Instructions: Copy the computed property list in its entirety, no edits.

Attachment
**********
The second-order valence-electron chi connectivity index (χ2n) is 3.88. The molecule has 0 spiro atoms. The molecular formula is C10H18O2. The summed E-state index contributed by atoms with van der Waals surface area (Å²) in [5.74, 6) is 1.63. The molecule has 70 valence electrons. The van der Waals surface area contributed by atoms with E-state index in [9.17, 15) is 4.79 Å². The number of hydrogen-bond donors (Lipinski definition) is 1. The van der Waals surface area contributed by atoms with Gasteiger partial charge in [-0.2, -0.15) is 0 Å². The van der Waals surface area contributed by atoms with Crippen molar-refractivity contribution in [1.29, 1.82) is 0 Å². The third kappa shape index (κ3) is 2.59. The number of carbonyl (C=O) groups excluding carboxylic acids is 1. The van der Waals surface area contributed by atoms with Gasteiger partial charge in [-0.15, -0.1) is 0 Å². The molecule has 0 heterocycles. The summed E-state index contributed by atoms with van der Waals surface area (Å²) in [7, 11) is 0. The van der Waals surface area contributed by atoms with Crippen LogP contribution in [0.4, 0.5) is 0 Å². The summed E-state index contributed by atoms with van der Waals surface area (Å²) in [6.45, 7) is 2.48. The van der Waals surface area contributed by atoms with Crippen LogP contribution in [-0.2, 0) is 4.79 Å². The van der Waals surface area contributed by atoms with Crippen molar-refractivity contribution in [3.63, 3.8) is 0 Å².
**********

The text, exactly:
The second-order valence-electron chi connectivity index (χ2n) is 3.88. The molecule has 0 spiro atoms. The molecular formula is C10H18O2. The summed E-state index contributed by atoms with van der Waals surface area (Å²) in [5.74, 6) is 1.63. The molecule has 70 valence electrons. The van der Waals surface area contributed by atoms with E-state index in [9.17, 15) is 4.79 Å². The number of hydrogen-bond donors (Lipinski definition) is 1. The van der Waals surface area contributed by atoms with Gasteiger partial charge in [-0.2, -0.15) is 0 Å². The van der Waals surface area contributed by atoms with Crippen molar-refractivity contribution in [1.29, 1.82) is 0 Å². The third kappa shape index (κ3) is 2.59. The number of carbonyl (C=O) groups excluding carboxylic acids is 1. The van der Waals surface area contributed by atoms with Gasteiger partial charge in [-0.15, -0.1) is 0 Å². The molecule has 0 heterocycles. The summed E-state index contributed by atoms with van der Waals surface area (Å²) in [7, 11) is 0. The van der Waals surface area contributed by atoms with Crippen LogP contribution in [0.4, 0.5) is 0 Å². The summed E-state index contributed by atoms with van der Waals surface area (Å²) in [6.45, 7) is 2.48. The van der Waals surface area contributed by atoms with Crippen LogP contribution in [-0.2, 0) is 4.79 Å². The van der Waals surface area contributed by atoms with Crippen molar-refractivity contribution in [3.63, 3.8) is 0 Å².